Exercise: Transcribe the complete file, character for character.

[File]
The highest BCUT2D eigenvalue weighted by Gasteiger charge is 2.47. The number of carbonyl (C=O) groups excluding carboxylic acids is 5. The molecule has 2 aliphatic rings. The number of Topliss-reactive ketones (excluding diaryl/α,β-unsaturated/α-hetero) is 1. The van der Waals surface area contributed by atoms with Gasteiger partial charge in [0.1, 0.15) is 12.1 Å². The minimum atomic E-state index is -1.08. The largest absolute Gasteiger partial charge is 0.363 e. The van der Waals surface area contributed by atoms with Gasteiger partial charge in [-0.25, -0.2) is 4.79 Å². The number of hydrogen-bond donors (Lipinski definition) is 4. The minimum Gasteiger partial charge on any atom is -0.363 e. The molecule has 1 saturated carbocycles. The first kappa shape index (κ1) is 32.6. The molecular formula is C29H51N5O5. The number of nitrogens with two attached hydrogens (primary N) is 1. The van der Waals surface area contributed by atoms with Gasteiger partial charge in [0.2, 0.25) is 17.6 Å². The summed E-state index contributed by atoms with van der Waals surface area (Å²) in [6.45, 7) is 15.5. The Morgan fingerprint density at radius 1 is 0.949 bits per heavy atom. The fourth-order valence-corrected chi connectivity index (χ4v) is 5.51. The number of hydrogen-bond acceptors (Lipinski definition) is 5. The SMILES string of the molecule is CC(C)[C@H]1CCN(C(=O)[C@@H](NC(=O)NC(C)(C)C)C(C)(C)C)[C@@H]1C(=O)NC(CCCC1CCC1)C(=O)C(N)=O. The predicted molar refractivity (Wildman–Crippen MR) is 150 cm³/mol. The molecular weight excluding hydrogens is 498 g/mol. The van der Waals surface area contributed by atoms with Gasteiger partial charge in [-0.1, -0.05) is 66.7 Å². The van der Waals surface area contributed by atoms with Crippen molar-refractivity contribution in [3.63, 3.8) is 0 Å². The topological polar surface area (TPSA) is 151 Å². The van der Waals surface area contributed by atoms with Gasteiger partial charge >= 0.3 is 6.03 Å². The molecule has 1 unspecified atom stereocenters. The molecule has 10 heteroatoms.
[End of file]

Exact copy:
The highest BCUT2D eigenvalue weighted by Gasteiger charge is 2.47. The number of carbonyl (C=O) groups excluding carboxylic acids is 5. The molecule has 2 aliphatic rings. The number of Topliss-reactive ketones (excluding diaryl/α,β-unsaturated/α-hetero) is 1. The van der Waals surface area contributed by atoms with Gasteiger partial charge in [0.1, 0.15) is 12.1 Å². The minimum atomic E-state index is -1.08. The largest absolute Gasteiger partial charge is 0.363 e. The van der Waals surface area contributed by atoms with Gasteiger partial charge in [-0.25, -0.2) is 4.79 Å². The number of hydrogen-bond donors (Lipinski definition) is 4. The minimum Gasteiger partial charge on any atom is -0.363 e. The molecule has 1 saturated carbocycles. The first kappa shape index (κ1) is 32.6. The molecular formula is C29H51N5O5. The number of nitrogens with two attached hydrogens (primary N) is 1. The van der Waals surface area contributed by atoms with Gasteiger partial charge in [0.2, 0.25) is 17.6 Å². The summed E-state index contributed by atoms with van der Waals surface area (Å²) in [6.45, 7) is 15.5. The Morgan fingerprint density at radius 1 is 0.949 bits per heavy atom. The fourth-order valence-corrected chi connectivity index (χ4v) is 5.51. The number of hydrogen-bond acceptors (Lipinski definition) is 5. The SMILES string of the molecule is CC(C)[C@H]1CCN(C(=O)[C@@H](NC(=O)NC(C)(C)C)C(C)(C)C)[C@@H]1C(=O)NC(CCCC1CCC1)C(=O)C(N)=O. The predicted molar refractivity (Wildman–Crippen MR) is 150 cm³/mol. The molecular weight excluding hydrogens is 498 g/mol. The van der Waals surface area contributed by atoms with Gasteiger partial charge in [-0.1, -0.05) is 66.7 Å². The van der Waals surface area contributed by atoms with Crippen molar-refractivity contribution in [3.63, 3.8) is 0 Å². The topological polar surface area (TPSA) is 151 Å². The van der Waals surface area contributed by atoms with Gasteiger partial charge >= 0.3 is 6.03 Å². The molecule has 1 unspecified atom stereocenters. The molecule has 10 heteroatoms.